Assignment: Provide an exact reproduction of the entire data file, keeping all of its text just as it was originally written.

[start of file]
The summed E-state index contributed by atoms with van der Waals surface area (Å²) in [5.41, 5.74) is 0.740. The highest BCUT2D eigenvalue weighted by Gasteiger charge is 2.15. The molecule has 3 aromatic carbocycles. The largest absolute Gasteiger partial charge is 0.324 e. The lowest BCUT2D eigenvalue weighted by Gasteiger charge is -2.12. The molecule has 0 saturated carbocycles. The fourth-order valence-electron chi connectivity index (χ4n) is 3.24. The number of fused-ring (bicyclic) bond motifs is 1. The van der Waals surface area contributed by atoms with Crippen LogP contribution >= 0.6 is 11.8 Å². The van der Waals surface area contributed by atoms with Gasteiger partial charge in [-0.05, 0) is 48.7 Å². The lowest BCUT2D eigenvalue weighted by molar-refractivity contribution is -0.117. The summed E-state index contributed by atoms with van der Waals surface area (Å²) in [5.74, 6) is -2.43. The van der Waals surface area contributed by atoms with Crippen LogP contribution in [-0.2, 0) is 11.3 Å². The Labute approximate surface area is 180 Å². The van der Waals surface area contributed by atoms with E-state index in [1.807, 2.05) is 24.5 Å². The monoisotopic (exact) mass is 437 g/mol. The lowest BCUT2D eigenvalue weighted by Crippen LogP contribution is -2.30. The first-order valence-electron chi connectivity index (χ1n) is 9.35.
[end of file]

The summed E-state index contributed by atoms with van der Waals surface area (Å²) in [5.41, 5.74) is 0.740. The highest BCUT2D eigenvalue weighted by Gasteiger charge is 2.15. The molecule has 3 aromatic carbocycles. The largest absolute Gasteiger partial charge is 0.324 e. The lowest BCUT2D eigenvalue weighted by Gasteiger charge is -2.12. The molecule has 0 saturated carbocycles. The fourth-order valence-electron chi connectivity index (χ4n) is 3.24. The number of fused-ring (bicyclic) bond motifs is 1. The van der Waals surface area contributed by atoms with Crippen LogP contribution >= 0.6 is 11.8 Å². The van der Waals surface area contributed by atoms with Gasteiger partial charge in [-0.05, 0) is 48.7 Å². The lowest BCUT2D eigenvalue weighted by molar-refractivity contribution is -0.117. The summed E-state index contributed by atoms with van der Waals surface area (Å²) in [5.74, 6) is -2.43. The van der Waals surface area contributed by atoms with Crippen LogP contribution in [-0.2, 0) is 11.3 Å². The Labute approximate surface area is 180 Å². The van der Waals surface area contributed by atoms with E-state index in [1.807, 2.05) is 24.5 Å². The monoisotopic (exact) mass is 437 g/mol. The lowest BCUT2D eigenvalue weighted by Crippen LogP contribution is -2.30. The first-order valence-electron chi connectivity index (χ1n) is 9.35.